I was always taught that the word however is either surrounded by commas, in a sentence like If you do this, however, you will get into trouble, or else it must be either the first or last word in the sentence, and whatever its position, it is an adverb. Now, even on government websites, it is used as a conjunction in the middle of a sentence, with a single comma (sometimes before it, sometimes after) which clearly (to my ears at least) does not fit the intonation. Here is an example from the Highways Agency:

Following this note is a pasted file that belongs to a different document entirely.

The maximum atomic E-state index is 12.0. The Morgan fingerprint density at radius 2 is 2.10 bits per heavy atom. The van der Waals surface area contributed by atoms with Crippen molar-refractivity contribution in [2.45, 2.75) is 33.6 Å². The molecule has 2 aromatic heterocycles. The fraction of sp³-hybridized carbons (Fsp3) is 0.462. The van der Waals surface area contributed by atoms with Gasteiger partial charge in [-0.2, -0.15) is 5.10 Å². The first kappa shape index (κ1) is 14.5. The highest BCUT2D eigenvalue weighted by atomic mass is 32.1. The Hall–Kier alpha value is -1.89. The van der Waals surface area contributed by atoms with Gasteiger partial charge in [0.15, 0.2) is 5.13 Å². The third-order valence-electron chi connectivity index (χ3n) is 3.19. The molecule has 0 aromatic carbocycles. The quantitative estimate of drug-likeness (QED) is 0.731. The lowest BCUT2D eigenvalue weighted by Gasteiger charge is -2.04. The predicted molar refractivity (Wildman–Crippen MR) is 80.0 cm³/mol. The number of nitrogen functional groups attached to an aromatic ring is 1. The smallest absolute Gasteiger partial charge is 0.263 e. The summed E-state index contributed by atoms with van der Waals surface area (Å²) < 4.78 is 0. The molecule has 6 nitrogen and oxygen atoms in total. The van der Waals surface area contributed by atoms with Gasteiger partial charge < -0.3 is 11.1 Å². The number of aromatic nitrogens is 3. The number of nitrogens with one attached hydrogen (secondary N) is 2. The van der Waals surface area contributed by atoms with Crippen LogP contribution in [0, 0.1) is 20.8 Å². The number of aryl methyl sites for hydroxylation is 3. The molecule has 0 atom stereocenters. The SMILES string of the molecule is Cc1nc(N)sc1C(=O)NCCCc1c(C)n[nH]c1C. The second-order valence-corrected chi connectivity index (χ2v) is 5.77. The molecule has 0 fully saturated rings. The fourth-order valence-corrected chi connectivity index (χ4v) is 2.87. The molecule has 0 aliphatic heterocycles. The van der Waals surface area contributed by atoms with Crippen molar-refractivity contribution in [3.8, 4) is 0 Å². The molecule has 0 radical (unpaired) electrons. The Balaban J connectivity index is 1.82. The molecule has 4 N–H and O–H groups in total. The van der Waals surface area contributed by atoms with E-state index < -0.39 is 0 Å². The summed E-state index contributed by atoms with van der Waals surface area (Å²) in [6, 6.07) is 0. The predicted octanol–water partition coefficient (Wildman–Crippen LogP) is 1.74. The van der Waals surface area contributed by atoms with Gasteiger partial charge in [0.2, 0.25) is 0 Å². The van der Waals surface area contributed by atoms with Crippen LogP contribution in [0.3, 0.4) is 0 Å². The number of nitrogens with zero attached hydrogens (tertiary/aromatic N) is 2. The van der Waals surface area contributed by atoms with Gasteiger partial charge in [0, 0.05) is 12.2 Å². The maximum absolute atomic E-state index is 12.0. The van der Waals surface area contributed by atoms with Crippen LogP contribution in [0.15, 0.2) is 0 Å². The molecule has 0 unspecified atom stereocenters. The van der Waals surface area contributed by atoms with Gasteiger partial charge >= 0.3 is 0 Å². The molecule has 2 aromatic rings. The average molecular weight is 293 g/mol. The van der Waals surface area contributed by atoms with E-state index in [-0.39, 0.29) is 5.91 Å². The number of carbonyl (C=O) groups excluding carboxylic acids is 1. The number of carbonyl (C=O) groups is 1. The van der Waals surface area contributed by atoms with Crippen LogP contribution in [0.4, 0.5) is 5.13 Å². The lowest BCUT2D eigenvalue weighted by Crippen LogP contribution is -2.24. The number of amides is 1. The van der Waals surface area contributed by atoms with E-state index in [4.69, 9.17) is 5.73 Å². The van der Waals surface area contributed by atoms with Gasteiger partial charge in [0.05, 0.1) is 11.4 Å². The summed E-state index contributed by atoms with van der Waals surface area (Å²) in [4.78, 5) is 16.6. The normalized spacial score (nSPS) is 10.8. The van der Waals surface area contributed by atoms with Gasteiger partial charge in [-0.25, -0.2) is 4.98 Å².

Depending on the stage of works it may be necessary to maintain lane or road closures, however we will do everything possible to open lanes as soon as we can.
Obviously no one proof reads anything any more (re-write: … road closures. However, we will …)